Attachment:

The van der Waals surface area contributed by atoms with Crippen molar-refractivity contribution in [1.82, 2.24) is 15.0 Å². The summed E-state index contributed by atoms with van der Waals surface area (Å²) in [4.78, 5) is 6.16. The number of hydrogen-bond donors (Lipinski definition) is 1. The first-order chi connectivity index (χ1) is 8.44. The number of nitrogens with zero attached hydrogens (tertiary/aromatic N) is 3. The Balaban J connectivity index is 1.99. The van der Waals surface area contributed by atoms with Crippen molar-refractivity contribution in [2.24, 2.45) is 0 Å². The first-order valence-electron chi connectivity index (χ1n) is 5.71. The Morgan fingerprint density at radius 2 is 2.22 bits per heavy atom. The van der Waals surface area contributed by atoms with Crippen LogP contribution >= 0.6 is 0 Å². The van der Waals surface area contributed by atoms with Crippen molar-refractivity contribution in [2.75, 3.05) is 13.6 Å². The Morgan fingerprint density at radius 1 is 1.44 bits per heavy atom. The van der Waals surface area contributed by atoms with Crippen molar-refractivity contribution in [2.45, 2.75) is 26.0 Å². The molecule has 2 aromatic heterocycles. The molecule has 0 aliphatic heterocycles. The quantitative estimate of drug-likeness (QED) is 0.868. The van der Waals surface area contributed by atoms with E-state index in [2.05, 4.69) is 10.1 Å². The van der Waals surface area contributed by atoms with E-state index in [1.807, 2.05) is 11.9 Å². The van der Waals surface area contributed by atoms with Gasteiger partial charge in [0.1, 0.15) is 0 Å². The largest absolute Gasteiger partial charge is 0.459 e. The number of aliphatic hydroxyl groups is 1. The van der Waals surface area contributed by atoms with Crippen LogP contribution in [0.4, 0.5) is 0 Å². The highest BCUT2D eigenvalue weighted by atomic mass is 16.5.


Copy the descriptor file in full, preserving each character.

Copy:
The van der Waals surface area contributed by atoms with Crippen molar-refractivity contribution in [1.82, 2.24) is 15.0 Å². The summed E-state index contributed by atoms with van der Waals surface area (Å²) in [4.78, 5) is 6.16. The number of hydrogen-bond donors (Lipinski definition) is 1. The first-order chi connectivity index (χ1) is 8.44. The number of nitrogens with zero attached hydrogens (tertiary/aromatic N) is 3. The Balaban J connectivity index is 1.99. The van der Waals surface area contributed by atoms with Crippen molar-refractivity contribution in [2.24, 2.45) is 0 Å². The first-order valence-electron chi connectivity index (χ1n) is 5.71. The Morgan fingerprint density at radius 2 is 2.22 bits per heavy atom. The van der Waals surface area contributed by atoms with Crippen LogP contribution >= 0.6 is 0 Å². The van der Waals surface area contributed by atoms with Crippen molar-refractivity contribution in [2.75, 3.05) is 13.6 Å². The Morgan fingerprint density at radius 1 is 1.44 bits per heavy atom. The van der Waals surface area contributed by atoms with Crippen molar-refractivity contribution in [2.45, 2.75) is 26.0 Å². The molecule has 2 aromatic heterocycles. The molecule has 0 aliphatic heterocycles. The quantitative estimate of drug-likeness (QED) is 0.868. The van der Waals surface area contributed by atoms with E-state index in [2.05, 4.69) is 10.1 Å². The van der Waals surface area contributed by atoms with E-state index in [1.807, 2.05) is 11.9 Å². The van der Waals surface area contributed by atoms with Gasteiger partial charge in [0.1, 0.15) is 0 Å². The largest absolute Gasteiger partial charge is 0.459 e. The number of aliphatic hydroxyl groups is 1. The van der Waals surface area contributed by atoms with Crippen LogP contribution in [0.4, 0.5) is 0 Å². The highest BCUT2D eigenvalue weighted by atomic mass is 16.5.